Doon Fort the “jewel in Donegal’s crown” finally given the recognition it deserves.
Donegal’s Doon Fort near Ardara is one of five monuments successful in Ireland’s first-ever Adopt a Monument national competition.
Over 90 community groups around the country applied to adopt a monument through the scheme, which has been organised by the Heritage Council in conjunction with Abarta Heritage to support public access to Ireland’s archaeological monuments
The five successful monuments are:
· Doon Fort, Ardara, Co Donegal
· Church of the Rath, Killeshandra, Co Cavan
· Gallowshill medieval fort, Dungarvan and Round Hill, Lismore, Co Waterford
· Baravore crusher building, Glenmalure, Co Wicklow
· Ballintleva Handball Alley, Co Roscommon
Doon Fort is spectacularly sited on a small island in the middle of Loughadoon, just outside the picturesque village of Ardara. The site is a large drystone fort, similar to the Grianan of Aileach, and is likely to date to the early medieval period.
The local community wants to avail of the technical expertise offered through the scheme to help record the site, manage the vegetation growth, stabilise the walls and to create safer and more sustainable access to the site for visitors.
Paula Harvey of the Ardara Heritage and History Group said: ‘We are delighted that Doon Fort has been selected on The Heritage Council’s ‘Adopt a Monument’ scheme for 2016.
“By doing so, this ‘jewel in Donegal’s crown’ has been given the recognition it rightfully deserves. Being part of the scheme puts this Western Stone Fort… located along the Wild Atlantic Way, firmly in its cultural context.
Issues with the fort can now be addressed
“It now means that the damage being caused to the monument by an ever-increasing growth of ivy covering the drystone fortification can be addressed. Restoration of the collapse of part of the wall structure is becoming a reality, as is improved access to this hidden inland island fort. My thanks to all of the group who helped with the submission to The Heritage Council. We look forward with enthusiasm to working with Roisin Burke and her team of experts”.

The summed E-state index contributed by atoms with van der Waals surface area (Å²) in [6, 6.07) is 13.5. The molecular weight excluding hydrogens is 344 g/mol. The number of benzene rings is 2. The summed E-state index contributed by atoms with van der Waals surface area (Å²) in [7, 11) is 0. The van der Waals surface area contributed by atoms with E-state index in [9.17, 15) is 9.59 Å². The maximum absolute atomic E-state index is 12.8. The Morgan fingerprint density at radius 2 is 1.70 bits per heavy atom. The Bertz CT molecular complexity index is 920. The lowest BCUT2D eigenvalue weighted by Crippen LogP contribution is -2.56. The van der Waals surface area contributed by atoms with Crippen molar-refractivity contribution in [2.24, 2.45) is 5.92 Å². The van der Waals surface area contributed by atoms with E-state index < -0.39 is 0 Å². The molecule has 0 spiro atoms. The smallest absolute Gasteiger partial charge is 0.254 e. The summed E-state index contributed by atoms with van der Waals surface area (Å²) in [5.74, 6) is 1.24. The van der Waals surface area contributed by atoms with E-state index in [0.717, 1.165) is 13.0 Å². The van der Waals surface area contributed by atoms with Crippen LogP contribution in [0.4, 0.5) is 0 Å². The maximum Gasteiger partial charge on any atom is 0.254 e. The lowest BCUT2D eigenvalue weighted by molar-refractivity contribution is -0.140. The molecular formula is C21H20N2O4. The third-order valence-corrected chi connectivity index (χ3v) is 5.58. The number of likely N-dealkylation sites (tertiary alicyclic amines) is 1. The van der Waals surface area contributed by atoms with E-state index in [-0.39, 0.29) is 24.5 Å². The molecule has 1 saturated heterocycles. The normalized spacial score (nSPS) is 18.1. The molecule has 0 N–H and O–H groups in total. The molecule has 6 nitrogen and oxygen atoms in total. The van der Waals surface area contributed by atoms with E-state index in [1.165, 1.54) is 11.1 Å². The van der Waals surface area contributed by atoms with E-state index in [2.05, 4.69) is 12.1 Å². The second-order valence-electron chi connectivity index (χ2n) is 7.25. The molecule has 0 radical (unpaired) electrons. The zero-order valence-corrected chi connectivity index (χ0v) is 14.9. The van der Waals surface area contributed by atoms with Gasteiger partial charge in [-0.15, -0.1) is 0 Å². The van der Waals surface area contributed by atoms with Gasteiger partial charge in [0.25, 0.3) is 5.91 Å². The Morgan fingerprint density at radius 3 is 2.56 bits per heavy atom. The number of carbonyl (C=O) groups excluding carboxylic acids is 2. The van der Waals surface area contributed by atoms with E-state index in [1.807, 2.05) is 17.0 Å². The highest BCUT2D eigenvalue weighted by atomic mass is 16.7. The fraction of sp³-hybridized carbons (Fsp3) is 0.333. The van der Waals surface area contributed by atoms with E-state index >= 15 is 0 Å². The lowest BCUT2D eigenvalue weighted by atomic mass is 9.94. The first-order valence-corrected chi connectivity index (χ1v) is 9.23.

According to Ian Doyle, Head of Conservation at the Heritage Council, “Around every corner in Ireland you can discover an echo of the past. The five monuments selected in the Adopt a Monument scheme demonstrate the rich tapestry of heritage that we live alongside in Ireland”.
Mr. Doyle said: “We know that the public has a great interest in archaeology and, through this scheme, we want to provide opportunities to support public access to the often hidden world of archaeology.
Make sure to visit
“For the five successful monuments, the scheme has the potential to ensure ongoing maintenance and care, greater protection through increased civic value, and much higher standards of interpretation and understanding.
“I want to extend my congratulations to the community groups involved, and to encourage the public to visit the monuments in their region in 2016.”